21 APRIL 1933, Page 15


[To the Editor of TIIE SPECTATOR.]

Sin,—The average wholesale price level of commodities is below pre-War level. The growers of corn are getting less ; producers of metals and minerals (other than coal and steel) are getting less ; and cotton, wool, other textiles and mis- cellaneous goods are all cheaper than before the War. In other words, the producers of most essential commodities are selling at less than pre-War prices.

But rail rates on the commodities are 521 per cent. higher. Even retail prices, Lie., are only 39 per cent. higher thin► before the War, in spite of the increased cost of transport, of shop assistants' wages, of rates and taxes and rents. Railwaymen's wages arc about 115 per cent. above pre-War for less work—for a shorter working shift.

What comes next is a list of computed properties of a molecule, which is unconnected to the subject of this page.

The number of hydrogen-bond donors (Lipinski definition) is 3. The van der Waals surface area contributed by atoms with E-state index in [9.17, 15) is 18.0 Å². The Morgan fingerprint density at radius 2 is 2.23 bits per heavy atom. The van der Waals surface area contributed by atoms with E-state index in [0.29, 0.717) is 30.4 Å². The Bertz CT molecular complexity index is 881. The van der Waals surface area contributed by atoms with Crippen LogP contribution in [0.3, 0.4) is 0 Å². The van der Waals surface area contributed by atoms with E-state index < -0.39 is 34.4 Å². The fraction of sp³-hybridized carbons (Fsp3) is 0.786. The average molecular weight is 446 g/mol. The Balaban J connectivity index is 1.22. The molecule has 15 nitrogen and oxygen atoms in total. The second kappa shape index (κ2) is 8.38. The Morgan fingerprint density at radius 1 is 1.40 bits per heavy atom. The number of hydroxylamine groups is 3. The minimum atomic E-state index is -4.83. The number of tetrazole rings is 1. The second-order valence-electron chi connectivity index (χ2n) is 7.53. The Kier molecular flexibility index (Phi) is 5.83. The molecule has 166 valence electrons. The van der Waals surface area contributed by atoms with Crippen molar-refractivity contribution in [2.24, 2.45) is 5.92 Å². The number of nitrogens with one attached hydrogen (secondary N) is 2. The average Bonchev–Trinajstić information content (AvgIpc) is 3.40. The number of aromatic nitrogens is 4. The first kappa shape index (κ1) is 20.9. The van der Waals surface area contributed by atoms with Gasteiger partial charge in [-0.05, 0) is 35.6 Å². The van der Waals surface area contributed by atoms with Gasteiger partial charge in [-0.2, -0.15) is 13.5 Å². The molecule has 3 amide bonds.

Why should producers, working for less than pre-War prices, have to pay 521 per cent. more for transport ? Why should railwaymen have 115 per cent. more pay for their work and cause rail rates to be 52i per cent. higher when the things the railwaymen have to buy are only 89 per cent. dearer ? If farmers and other producers have to take less than pre-War prices, and pay more than pre-War rail rates, how can rail wages 115 per cent. up be justified ? Why should all other trades suffer in order to pay inflated wages to one section of workers—the railwaymen ?—I am, Sir, &c.,